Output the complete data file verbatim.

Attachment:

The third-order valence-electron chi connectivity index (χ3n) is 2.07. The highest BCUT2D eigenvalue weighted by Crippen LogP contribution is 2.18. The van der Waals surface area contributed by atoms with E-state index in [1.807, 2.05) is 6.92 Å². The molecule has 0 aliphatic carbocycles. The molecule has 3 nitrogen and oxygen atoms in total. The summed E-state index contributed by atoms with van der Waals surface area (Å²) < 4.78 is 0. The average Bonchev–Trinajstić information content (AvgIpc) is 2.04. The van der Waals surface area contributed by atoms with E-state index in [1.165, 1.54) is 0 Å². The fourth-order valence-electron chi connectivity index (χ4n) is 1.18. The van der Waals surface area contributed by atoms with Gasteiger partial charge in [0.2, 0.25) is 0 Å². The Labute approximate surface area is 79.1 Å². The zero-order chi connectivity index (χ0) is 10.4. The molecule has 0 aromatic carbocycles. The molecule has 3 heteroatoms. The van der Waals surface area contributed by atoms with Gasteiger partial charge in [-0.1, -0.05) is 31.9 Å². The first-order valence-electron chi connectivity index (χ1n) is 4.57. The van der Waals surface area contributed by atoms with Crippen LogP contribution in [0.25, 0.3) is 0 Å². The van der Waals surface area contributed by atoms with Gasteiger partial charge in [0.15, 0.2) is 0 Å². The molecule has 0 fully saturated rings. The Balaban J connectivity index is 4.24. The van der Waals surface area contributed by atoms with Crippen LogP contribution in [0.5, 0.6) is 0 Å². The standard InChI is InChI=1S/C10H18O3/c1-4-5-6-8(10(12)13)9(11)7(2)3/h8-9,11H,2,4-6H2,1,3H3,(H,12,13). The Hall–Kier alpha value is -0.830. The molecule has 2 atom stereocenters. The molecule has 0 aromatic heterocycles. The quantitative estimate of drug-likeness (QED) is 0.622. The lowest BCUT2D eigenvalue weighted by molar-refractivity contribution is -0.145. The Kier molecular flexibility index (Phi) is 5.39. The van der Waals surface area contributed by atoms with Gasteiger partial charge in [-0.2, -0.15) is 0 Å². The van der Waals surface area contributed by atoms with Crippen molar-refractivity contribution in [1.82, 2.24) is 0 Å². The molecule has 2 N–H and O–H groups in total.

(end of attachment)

The third-order valence-electron chi connectivity index (χ3n) is 2.07. The highest BCUT2D eigenvalue weighted by Crippen LogP contribution is 2.18. The van der Waals surface area contributed by atoms with E-state index in [1.807, 2.05) is 6.92 Å². The molecule has 0 aliphatic carbocycles. The molecule has 3 nitrogen and oxygen atoms in total. The summed E-state index contributed by atoms with van der Waals surface area (Å²) < 4.78 is 0. The average Bonchev–Trinajstić information content (AvgIpc) is 2.04. The van der Waals surface area contributed by atoms with E-state index in [1.165, 1.54) is 0 Å². The fourth-order valence-electron chi connectivity index (χ4n) is 1.18. The van der Waals surface area contributed by atoms with Gasteiger partial charge in [0.2, 0.25) is 0 Å². The Labute approximate surface area is 79.1 Å². The zero-order chi connectivity index (χ0) is 10.4. The molecule has 0 aromatic carbocycles. The molecule has 3 heteroatoms. The van der Waals surface area contributed by atoms with Gasteiger partial charge in [-0.1, -0.05) is 31.9 Å². The first-order valence-electron chi connectivity index (χ1n) is 4.57. The van der Waals surface area contributed by atoms with Crippen LogP contribution in [0.25, 0.3) is 0 Å². The van der Waals surface area contributed by atoms with Gasteiger partial charge in [0.15, 0.2) is 0 Å². The molecule has 0 fully saturated rings. The Balaban J connectivity index is 4.24. The van der Waals surface area contributed by atoms with Crippen LogP contribution in [0.5, 0.6) is 0 Å². The standard InChI is InChI=1S/C10H18O3/c1-4-5-6-8(10(12)13)9(11)7(2)3/h8-9,11H,2,4-6H2,1,3H3,(H,12,13). The Hall–Kier alpha value is -0.830. The molecule has 2 atom stereocenters. The molecule has 0 aromatic heterocycles. The quantitative estimate of drug-likeness (QED) is 0.622. The lowest BCUT2D eigenvalue weighted by molar-refractivity contribution is -0.145. The Kier molecular flexibility index (Phi) is 5.39. The van der Waals surface area contributed by atoms with Gasteiger partial charge in [-0.2, -0.15) is 0 Å². The van der Waals surface area contributed by atoms with Crippen molar-refractivity contribution in [1.82, 2.24) is 0 Å². The molecule has 2 N–H and O–H groups in total.